Tuesday, October 13, 2009

Power & Politics/ Mail Today, October 12, 2009

AS A professor, economist, minister and prime minister over the last five decades, Manmohan Singh, more than anyone else, knows how unprofessional and underperforming our bureaucracy is. He is equally aware that his pursuit of 10 per cent growth will come to naught if the sloth continues.

The genial doctor is not the kind to crack a whip but he has made it clear that nothing less than radical reforms in the bureaucracy are called for if the targets set by his government are to be achieved.

At a chief ministers conference on e- governance just before the last general elections, he dropped a few hints about the sloppiness in the bureaucracy, particularly while drafting notes for cabinet and inter ministerial consultations and in matters that related to the states. He recalled the PV Narasimha Rao regime, when he was finance minister, and noted that in those days such notes were “ clear, composite, complete and nothing was missing”. Cabinet secretary KM Chandrashekhar has so far maintained a low profile, but with his term now extended, he has decided to crack the whip. The grapevine has it that, taking the cue from the prime minister, he has now launched a programme to familiarise the bureaucracy with one of its basic duties — preparing notes. The result was the first “ Workshop on Preparation of Cabinet Notes” where participants from the level of joint secretaries and above were to be taught to “ familiarise themselves with relevant procedures, instructions, minimise deficiencies in preparing cabinet notes, create awareness for preparing better quality notes, acquire better understanding of cabinet procedures, minimise procedural errors in notes and reduce the time for finalising these”. Most of us would think that these are basics that bureaucrats were taught during their stint at the Mussoorie academy as probationary officers. But the August meeting is proof that the babus have unlearnt all that. On several occasions, cabinet meetings, inter- ministerial consultations or even the Centre’s meetings with state governments have been abruptly called off midway because of faulty or incomplete drafting of notes.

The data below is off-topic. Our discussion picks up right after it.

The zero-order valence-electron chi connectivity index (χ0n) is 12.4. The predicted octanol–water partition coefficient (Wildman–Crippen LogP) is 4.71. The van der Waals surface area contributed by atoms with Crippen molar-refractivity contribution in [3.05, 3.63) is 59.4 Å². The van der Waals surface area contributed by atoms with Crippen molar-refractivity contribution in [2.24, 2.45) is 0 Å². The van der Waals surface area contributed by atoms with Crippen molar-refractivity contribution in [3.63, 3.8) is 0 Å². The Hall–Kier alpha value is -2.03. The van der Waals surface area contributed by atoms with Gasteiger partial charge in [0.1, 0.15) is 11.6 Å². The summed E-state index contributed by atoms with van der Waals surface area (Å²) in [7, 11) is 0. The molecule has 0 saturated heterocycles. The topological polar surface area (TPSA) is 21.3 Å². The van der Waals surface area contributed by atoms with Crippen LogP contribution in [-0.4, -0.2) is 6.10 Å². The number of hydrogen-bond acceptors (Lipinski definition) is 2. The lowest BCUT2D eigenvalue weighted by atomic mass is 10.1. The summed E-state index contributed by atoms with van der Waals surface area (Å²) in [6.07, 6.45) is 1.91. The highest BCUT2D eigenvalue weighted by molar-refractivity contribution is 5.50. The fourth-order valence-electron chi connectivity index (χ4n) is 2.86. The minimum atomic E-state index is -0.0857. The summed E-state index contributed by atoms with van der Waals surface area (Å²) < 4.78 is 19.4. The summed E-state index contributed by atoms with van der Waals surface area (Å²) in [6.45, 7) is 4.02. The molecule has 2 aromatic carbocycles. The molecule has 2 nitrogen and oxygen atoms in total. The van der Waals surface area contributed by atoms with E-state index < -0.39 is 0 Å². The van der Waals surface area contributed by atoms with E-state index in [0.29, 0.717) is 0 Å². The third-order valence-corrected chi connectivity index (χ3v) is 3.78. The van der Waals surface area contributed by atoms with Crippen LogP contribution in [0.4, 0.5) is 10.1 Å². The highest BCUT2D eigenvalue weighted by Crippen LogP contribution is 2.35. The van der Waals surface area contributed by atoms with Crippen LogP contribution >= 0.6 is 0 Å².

Something like this would never happen in the private sector where company honchos are accompanied by legal experts who vet every word that goes into a document. But in the government, this is the rule rather than the exception. Babus sometimes are too lazy to check if his or her department has the competence and the jurisdiction to look into a particular matter. They forget to check if Chandrashekhar the subject matter at hand concerns the central government exclusively or it lies in the state list which implies that the states must be consulted. In matters that call for inter- ministerial consultations, often these are given the go- by, leading to wrangling over jurisdiction.

A note which is said to have been prepared for the meeting makes for hilarious reading for no other reason than it shows how casual the approach of our “ steel frame” is. Babus are advised to “ check whether the name of the ministry, security grading, page number, file number etc are correctly indicated on each page, that each paragraph is not bulleted but numbered, the date of the note as given on the front page is the same as the one signed by the officer, that notes have been typed in double space of A- 4 size paper, 1.5 inch left margin has been given and the notes have not been bound spirally and been stapled only once on the left hand corner”. Other gems include these: “ quality of the language used must be clear and unambiguous, all pages must be numbered and arranged sequentially”. Democracy may not be about speed. The commies and the tinpot dictators do things faster.

Democracy is about transparency and accountability which tyrannical despots cannot lay claim to. The cabinet secretary must be lauded for his initiative which has now been adopted by individual ministries which are now conducting their own workshops to ensure that each babu works according to the guidelines laid out. In particular, bureaucrats should know that though they think they are good administrators, they may not necessarily be good communicators.
In this age of communication, that’s equally important.

The key test of course will be if this programme is extended to the entire bureaucracy and the government holds out the promise of reward for good performance. That would automatically imply that the laggards are punished. With pay cuts preferably.

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